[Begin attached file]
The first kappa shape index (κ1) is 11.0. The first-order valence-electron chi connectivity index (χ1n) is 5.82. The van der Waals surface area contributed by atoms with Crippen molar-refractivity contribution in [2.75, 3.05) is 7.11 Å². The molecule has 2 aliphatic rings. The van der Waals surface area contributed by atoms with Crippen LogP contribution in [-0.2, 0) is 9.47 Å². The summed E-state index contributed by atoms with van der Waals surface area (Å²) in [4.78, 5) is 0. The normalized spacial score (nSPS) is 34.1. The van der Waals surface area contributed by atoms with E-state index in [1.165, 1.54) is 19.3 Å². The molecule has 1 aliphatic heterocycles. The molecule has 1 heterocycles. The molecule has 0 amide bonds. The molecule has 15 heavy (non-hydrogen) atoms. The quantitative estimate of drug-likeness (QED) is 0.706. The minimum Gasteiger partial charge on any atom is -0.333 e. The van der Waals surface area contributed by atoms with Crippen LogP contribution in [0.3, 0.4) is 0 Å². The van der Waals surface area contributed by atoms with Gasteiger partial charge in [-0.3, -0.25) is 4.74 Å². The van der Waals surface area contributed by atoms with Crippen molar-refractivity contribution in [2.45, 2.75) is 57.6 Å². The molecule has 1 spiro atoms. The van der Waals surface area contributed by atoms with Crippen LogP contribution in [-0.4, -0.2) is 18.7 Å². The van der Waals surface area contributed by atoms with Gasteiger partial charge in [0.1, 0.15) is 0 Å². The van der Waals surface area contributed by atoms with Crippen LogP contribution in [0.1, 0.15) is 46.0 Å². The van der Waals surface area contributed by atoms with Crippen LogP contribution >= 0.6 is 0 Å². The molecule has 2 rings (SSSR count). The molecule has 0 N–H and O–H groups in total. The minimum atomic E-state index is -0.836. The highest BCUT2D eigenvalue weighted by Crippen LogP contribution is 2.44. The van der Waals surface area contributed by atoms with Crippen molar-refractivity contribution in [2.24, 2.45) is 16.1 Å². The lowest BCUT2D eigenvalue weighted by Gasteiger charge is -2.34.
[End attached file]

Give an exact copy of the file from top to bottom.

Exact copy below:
The first kappa shape index (κ1) is 11.0. The first-order valence-electron chi connectivity index (χ1n) is 5.82. The van der Waals surface area contributed by atoms with Crippen molar-refractivity contribution in [2.75, 3.05) is 7.11 Å². The molecule has 2 aliphatic rings. The van der Waals surface area contributed by atoms with Crippen LogP contribution in [-0.2, 0) is 9.47 Å². The summed E-state index contributed by atoms with van der Waals surface area (Å²) in [4.78, 5) is 0. The normalized spacial score (nSPS) is 34.1. The van der Waals surface area contributed by atoms with E-state index in [1.165, 1.54) is 19.3 Å². The molecule has 1 aliphatic heterocycles. The molecule has 1 heterocycles. The molecule has 0 amide bonds. The molecule has 15 heavy (non-hydrogen) atoms. The quantitative estimate of drug-likeness (QED) is 0.706. The minimum Gasteiger partial charge on any atom is -0.333 e. The van der Waals surface area contributed by atoms with Crippen LogP contribution in [0.3, 0.4) is 0 Å². The van der Waals surface area contributed by atoms with Gasteiger partial charge in [-0.3, -0.25) is 4.74 Å². The van der Waals surface area contributed by atoms with Crippen molar-refractivity contribution in [2.45, 2.75) is 57.6 Å². The molecule has 1 spiro atoms. The van der Waals surface area contributed by atoms with Crippen LogP contribution in [-0.4, -0.2) is 18.7 Å². The van der Waals surface area contributed by atoms with Gasteiger partial charge in [0.1, 0.15) is 0 Å². The van der Waals surface area contributed by atoms with Crippen LogP contribution in [0.1, 0.15) is 46.0 Å². The van der Waals surface area contributed by atoms with Crippen LogP contribution >= 0.6 is 0 Å². The molecule has 2 rings (SSSR count). The molecule has 0 N–H and O–H groups in total. The minimum atomic E-state index is -0.836. The highest BCUT2D eigenvalue weighted by Crippen LogP contribution is 2.44. The van der Waals surface area contributed by atoms with Crippen molar-refractivity contribution in [2.24, 2.45) is 16.1 Å². The lowest BCUT2D eigenvalue weighted by Gasteiger charge is -2.34.